“Farming looks mighty easy when your plow is a pencil, and you’re a thousand miles from the corn field.”
– Former United States President Dwight Eisenhower
South African dairy farming may be a thousand miles from the corn fields of America, but President Eisenhower was right. To farm is to enter an intense labour of love. Anyone who had the privilege of growing up on a farm will agree.
A farmer binds his or her life to the earth in a sacred yet intense life-long relationship. Your counsel are the crows and the cattle your colleagues.
Dairy farming has unique elements. Creatures that provide daily sustenance are nurtured as staff plough, milk and care for these cows.
Dairy farming in South Africa and indeed across Africa is a complex industry navigating a diverse terrain with clashing and complementary natural elements. Where a difficult political past hinders growth at points, the resources are ripe and waiting for harvest.
Milk and its associated products provide essential nutrients for human growth and the maintenance of a healthy diet.
As the world navigates the era of information overload, trends rise and fall but the debates and interest they spark are essential for thriving practice.
The journey from parlour to producer to retailer is a complex chain. The milk that makes it into the designer coffee cup of a writer sitting in a trendy café in Cape Town’s CBD has lived many lives.
Dairy farmers’ important role in society
Food security is essential for any economy and society to thrive.
Each day our dairy farmers rise early. As city dwellers sleep and turn to the sound of urban industry, roosters are the rural alarm.
To farm is to lead a cyclical life close to the rhythms and rhymes of nature. The land and her inhabitants dictate the times and signs of production.
A dairy farmer typical starts his or her day at 4AM. The first milking lasts about three hours. The second occurs in the afternoon. This type of farming requires perseverance and a commitment to slow but deep growth as the farmer builds the herd and by extension the business.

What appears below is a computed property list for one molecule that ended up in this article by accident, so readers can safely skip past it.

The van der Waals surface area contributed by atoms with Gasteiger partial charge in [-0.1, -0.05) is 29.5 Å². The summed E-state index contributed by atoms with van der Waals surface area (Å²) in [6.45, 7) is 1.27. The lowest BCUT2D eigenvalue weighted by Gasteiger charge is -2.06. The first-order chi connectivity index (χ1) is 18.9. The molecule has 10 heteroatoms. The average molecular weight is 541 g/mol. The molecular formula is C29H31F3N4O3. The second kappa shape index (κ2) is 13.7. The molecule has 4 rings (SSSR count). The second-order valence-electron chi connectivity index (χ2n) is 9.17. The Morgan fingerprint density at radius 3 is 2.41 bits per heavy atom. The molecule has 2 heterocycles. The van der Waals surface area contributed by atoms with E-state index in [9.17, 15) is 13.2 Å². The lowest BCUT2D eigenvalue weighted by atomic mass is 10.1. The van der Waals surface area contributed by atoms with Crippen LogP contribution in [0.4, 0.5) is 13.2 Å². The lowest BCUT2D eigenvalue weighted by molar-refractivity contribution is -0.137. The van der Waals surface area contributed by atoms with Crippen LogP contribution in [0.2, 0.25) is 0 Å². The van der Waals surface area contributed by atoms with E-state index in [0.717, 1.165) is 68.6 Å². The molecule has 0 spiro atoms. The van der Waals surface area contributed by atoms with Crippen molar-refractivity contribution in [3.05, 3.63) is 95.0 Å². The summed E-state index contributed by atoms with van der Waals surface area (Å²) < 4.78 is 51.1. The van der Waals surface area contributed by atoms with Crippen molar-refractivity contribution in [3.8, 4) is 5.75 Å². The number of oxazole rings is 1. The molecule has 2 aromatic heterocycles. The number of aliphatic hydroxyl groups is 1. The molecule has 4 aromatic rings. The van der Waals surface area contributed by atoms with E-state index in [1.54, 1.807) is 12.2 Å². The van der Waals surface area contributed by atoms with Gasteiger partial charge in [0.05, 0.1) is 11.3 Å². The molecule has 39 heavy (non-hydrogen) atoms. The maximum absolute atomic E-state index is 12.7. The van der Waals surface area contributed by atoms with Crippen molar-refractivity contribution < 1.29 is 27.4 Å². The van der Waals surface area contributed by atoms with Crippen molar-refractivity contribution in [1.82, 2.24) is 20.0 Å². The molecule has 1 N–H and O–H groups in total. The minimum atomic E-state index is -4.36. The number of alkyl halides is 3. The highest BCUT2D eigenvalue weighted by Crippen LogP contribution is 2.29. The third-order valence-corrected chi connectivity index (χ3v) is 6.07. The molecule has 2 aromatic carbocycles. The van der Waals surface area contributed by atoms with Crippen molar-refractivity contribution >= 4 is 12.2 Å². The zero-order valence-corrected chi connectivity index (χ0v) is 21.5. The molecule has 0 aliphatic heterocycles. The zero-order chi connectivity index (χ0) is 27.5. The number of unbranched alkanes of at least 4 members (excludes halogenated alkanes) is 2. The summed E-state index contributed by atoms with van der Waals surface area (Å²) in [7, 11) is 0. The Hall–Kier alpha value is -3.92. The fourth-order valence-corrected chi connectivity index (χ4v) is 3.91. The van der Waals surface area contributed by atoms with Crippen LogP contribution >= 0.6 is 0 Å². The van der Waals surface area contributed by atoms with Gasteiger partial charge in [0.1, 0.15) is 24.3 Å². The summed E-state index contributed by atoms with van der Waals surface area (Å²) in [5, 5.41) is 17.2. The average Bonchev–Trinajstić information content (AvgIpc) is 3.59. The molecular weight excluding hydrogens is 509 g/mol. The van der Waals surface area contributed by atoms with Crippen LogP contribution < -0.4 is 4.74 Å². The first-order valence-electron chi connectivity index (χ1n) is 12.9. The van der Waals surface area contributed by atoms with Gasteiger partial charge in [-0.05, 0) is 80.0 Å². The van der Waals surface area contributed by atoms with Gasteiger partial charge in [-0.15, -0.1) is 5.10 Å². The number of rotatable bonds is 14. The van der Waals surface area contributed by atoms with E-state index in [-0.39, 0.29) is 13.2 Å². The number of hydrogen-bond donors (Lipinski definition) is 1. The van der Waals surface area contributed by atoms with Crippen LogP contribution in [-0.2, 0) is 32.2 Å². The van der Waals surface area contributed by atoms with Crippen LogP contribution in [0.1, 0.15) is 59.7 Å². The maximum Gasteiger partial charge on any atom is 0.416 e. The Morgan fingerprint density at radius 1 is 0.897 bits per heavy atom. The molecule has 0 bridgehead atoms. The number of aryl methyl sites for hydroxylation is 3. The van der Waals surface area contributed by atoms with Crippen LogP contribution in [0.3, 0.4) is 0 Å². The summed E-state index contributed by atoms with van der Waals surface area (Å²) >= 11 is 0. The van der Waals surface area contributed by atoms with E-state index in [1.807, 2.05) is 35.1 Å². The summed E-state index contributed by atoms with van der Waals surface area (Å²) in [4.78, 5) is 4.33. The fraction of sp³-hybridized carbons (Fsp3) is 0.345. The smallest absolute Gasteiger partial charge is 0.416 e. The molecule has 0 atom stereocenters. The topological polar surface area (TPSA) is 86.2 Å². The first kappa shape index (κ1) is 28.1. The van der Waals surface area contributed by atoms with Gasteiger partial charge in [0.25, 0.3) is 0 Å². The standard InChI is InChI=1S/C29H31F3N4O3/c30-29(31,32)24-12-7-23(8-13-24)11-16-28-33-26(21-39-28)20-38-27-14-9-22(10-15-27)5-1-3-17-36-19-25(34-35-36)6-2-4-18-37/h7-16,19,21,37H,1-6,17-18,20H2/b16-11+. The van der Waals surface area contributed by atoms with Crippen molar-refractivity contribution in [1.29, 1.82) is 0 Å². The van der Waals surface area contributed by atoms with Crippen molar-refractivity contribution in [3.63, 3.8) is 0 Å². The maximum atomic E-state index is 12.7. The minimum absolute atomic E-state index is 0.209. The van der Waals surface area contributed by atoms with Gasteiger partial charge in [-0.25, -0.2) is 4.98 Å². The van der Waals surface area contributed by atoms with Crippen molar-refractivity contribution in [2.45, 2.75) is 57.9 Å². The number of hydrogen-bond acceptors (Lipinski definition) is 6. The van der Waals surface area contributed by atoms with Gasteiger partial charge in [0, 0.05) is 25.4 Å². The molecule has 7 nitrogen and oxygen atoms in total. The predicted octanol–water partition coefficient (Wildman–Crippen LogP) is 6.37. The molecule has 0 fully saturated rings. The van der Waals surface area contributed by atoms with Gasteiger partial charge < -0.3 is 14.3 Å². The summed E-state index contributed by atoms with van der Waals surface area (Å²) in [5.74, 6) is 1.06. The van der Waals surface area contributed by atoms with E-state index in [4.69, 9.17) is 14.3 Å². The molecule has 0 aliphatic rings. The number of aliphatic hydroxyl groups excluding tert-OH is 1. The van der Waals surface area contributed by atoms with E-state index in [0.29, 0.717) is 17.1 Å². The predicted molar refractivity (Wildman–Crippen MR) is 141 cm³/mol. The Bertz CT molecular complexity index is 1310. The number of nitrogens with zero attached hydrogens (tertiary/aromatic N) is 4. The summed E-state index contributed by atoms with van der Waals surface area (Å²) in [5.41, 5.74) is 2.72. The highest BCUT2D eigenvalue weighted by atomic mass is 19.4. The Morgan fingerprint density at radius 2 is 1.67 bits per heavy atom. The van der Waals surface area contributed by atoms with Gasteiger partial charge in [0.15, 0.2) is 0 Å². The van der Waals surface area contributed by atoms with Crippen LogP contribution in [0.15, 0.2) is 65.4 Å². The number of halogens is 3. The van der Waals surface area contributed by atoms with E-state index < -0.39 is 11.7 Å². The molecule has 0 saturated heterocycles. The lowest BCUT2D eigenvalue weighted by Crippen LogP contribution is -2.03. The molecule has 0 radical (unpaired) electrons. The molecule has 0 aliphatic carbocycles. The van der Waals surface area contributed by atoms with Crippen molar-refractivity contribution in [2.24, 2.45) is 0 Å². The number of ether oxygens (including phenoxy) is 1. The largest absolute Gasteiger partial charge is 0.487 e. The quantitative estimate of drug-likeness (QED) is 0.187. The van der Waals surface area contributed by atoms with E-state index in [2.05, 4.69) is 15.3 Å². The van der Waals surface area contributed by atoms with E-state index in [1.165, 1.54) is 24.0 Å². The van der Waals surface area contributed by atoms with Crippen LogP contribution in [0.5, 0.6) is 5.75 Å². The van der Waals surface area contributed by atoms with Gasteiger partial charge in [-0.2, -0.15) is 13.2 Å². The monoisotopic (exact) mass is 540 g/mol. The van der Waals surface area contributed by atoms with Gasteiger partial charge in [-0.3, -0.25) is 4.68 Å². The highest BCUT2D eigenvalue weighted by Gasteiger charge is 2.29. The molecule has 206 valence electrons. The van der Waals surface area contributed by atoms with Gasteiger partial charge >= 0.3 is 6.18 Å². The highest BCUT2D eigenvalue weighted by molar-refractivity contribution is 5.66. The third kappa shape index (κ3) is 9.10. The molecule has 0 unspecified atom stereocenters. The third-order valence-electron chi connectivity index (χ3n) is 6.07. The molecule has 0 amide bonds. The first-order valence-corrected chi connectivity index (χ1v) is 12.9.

Foundation Farm in KwaZulu-Natal is the Agricultural Research Council (ARC)’s 2019 Master Dairyman of the Year. Quoted in Farmers Weekly (June 2020 Edition) founders Alan and Frances Webster shared the challenges of starting a dairy farm. From difficulty acquiring capital to minimal partnership from milk buying companies, the first five years were tough, operating in survival mode.
Farming – a form of entrepreneurship
It takes guts to build something from scratch. The toils in the trenches can last years, even decades. The desire to give up, sell the cattle and return to the safety of formal structures is ever present. But like an entrepreneur, a farmer is an expert improviser. There is a solution or even multiple solutions to each challenge. And there in lie the gold nuggets that assemble to result in success. Grit and glory are side by side, always.
Autonomy is important in all aspects of life. Farming is no different. Striving to foster a culture of self-sufficiency is an important aspect of the Dairy Group’s vision. Dairy farmers, their staff and herds work hard all year round to ensure that milk and its off-shoot products reach the South African public daily.
It is a tough job and farmers are required to be a jack of all trades and specialists at the same time. A business that well understands the life of the South African dairy farmer is crucial. Market forces, trends and competition drive decisions.
Each farm is a singular ecosystem with its own variables
As dairy farms are located across the South African landscape and terrain differs, diversity plays a big role. Soil structure and weather patterns will contrast from the Western Cape to KwaZulu-Natal. Breeds will behave differently in different geographical landscapes.
The fact that Dairy Group is 100 percent farmer-owned is significant. The farmers’ concerns and on the ground challenges are top priority. A farmer-centric organisation with local industry ownership is the way forward for the South African dairy industry.
Resilience is necessary for dairy farming. All farming requires persistence but dealing with dairy has added complexities. This essential nutrient and food stuff are complex in its organic design so needs to be handled with care.
The world both locally and internationally will always turn with challenges, revolutions and evolutions. 2020 threw a massive curve ball with the advent of the Covid-19 pandemic. But out of adversity grows opportunity. As scientist Charles Darwin noted, adaptability to change is a core trait for success.
Dairy farmers – fundamental to food security
All industry faces micro and macro challenges in the face of an ongoing pandemic. Dairy farming is no different. The agricultural sector is a bedrock of the South African economy. And within that sector is milk production.
As the saying goes, poultry metaphor aside – we need to support and serve the goose that lays the golden egg.